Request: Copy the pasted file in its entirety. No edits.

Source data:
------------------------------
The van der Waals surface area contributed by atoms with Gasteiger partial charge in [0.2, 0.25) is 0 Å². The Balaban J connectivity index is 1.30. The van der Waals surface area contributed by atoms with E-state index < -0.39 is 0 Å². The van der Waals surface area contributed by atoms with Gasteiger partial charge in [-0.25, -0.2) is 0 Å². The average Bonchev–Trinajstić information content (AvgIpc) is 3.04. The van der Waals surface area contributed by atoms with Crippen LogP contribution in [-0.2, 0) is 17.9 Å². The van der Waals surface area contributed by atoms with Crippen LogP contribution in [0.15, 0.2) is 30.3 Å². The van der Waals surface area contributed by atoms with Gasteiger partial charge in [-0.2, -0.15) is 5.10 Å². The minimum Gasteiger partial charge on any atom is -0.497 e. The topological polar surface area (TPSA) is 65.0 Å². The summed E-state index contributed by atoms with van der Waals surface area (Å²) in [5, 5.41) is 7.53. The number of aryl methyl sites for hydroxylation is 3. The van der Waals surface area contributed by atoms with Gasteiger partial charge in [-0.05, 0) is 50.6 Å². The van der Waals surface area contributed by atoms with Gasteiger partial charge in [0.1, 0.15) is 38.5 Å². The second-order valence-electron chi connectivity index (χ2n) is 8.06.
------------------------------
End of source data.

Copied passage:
The van der Waals surface area contributed by atoms with Gasteiger partial charge in [0.2, 0.25) is 0 Å². The Balaban J connectivity index is 1.30. The van der Waals surface area contributed by atoms with E-state index < -0.39 is 0 Å². The van der Waals surface area contributed by atoms with Gasteiger partial charge in [-0.25, -0.2) is 0 Å². The average Bonchev–Trinajstić information content (AvgIpc) is 3.04. The van der Waals surface area contributed by atoms with Crippen LogP contribution in [-0.2, 0) is 17.9 Å². The van der Waals surface area contributed by atoms with Crippen LogP contribution in [0.15, 0.2) is 30.3 Å². The van der Waals surface area contributed by atoms with Gasteiger partial charge in [-0.2, -0.15) is 5.10 Å². The minimum Gasteiger partial charge on any atom is -0.497 e. The topological polar surface area (TPSA) is 65.0 Å². The summed E-state index contributed by atoms with van der Waals surface area (Å²) in [5, 5.41) is 7.53. The number of aryl methyl sites for hydroxylation is 3. The van der Waals surface area contributed by atoms with Gasteiger partial charge in [-0.05, 0) is 50.6 Å². The van der Waals surface area contributed by atoms with Gasteiger partial charge in [0.1, 0.15) is 38.5 Å². The second-order valence-electron chi connectivity index (χ2n) is 8.06.